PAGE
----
Dish acquires Gen Mobile, boosting its EBB play

Boost Mobile store Dish owner
Earlier this year, Boost announced participation in the Emergency Broadband Benefit (EBB) program that helps make broadband access more affordable. (Boost) (Boost Mobile)

Dish Network’s Boost Mobile today announced plans to acquire Gen Mobile, a Los Angeles-based prepaid mobile service provider specializing in serving “cost-conscious” consumers. Terms, including purchase price, were not disclosed.

Boost will be acquiring an undisclosed number of subscribers through the acquisition, but Stephen Stokols, who heads Boost and will oversee the Gen Mobile brand, said a key thing is the connection to bridging the digital divide. 

Dish is starting to move up market with Boost Mobile, but at the same time, “we don’t want to ignore the under-served market,” he told Fierce.

Stokols said there’s an influx of money going into things like the federal government’s Emergency Broadband Benefit (EBB) program that are meant to bridge the digital divide, and “we want to get more aggressive in that space,” and not necessarily do so under the Boost brand.

Gen Mobile, an MVNO using T-Mobile's network, is an established brand with distribution and the right team to more aggressively get into that space, and that’s an economic demographic that Dish wants to reach with lower priced plans – say with $10, $15 or $20 monthly plans.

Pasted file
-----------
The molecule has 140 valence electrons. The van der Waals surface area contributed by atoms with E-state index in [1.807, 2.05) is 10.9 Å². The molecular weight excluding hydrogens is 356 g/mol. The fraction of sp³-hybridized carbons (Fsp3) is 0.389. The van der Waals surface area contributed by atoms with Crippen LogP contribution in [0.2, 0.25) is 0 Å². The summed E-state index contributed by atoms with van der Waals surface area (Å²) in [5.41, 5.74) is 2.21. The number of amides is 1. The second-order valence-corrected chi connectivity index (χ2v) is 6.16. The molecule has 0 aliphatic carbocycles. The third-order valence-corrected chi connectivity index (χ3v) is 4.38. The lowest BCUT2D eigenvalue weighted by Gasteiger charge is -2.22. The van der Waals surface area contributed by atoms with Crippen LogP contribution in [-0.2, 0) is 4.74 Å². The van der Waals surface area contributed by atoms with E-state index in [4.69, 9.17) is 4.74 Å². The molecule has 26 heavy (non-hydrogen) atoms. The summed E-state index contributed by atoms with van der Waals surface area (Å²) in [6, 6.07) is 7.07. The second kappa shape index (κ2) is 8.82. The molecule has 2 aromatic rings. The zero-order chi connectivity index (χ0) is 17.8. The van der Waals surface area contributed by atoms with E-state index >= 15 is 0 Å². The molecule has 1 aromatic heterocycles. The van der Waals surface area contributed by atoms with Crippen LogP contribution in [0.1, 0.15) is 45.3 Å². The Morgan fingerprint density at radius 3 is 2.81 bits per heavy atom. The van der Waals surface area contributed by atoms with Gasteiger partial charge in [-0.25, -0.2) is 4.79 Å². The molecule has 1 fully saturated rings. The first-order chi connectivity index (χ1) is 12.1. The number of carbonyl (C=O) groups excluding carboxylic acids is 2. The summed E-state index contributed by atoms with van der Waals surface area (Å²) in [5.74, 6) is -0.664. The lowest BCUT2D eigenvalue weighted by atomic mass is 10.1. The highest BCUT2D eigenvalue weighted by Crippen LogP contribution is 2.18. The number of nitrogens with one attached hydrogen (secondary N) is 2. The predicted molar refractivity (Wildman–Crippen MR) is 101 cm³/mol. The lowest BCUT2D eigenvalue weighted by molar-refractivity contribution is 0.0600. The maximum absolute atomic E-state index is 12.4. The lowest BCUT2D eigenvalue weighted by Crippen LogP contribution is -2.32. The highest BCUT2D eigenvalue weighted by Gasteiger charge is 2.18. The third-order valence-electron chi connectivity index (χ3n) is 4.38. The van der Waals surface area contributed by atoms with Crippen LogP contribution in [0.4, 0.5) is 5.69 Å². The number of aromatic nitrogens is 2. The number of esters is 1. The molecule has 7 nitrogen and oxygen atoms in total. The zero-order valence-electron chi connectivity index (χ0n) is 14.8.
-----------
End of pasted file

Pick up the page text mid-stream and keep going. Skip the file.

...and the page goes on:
Right now, it’s clear that the EBB program isn’t going away, considering the budget allocated to it. For the next few years at least, it represents a big opportunity for Dish, according to Stokols.

“We already have distribution in a lot of areas” where there are qualified customers, he said, so Boost is already kind of playing in that space.

However, as noted earlier, the plan is to move Boost up market, so with the acquisition of Gen Mobile, “we can expand our reach into more areas” where people qualify.

With Dish behind it, Gen Mobile can take a bigger stab at the EBB space.

Stokols spoke more highly of the EBB program than Lifeline, another subsidization program, because the compensation is higher and it doesn’t have a lot of the baggage carried by Lifeline, which was plagued by fraud over the years. EBB is also not a state-by-state system but far more streamlined.

Gen Mobile “allows us to much more aggressively go after that underserved community,” he said. Gen Mobile’s subscriber count is under 100,000, but “the key for us is less about buying the subscribers,” and more about the brand, an existing distribution that’s expanding rapidly and acquiring talent from the team that built out H2O.

Gen Mobile co-founder and CEO Robert Yap will join the Dish team but remain based in the Los Angeles area.  

"We founded Gen Mobile to help bridge the digital divide and ensure all Americans have basic affordable wireless access," Yap said in a statement. "Joining forces with Boost allows us to broaden our customer reach, magnify our impact and ultimately connect more Americans."

Dish acquired Boost Mobile via the government’s merger conditions attached to the Sprint/T-Mobile merger. Boost is transitioning off the T-Mobile platform and moving to its own back-office system.

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Dish has been embroiled in a battle with T-Mobile over the CDMA network shutdown, and earlier this summer, Dish struck a new MVNO deal with AT&T. But Stokols reiterated that the plan is to use both operators’ networks for the foreseeable future.

“We don’t plan on moving off T-Mobile altogether,” he said. “We’re going to operate with two MNOs,” although AT&T will be where a lot of growth comes.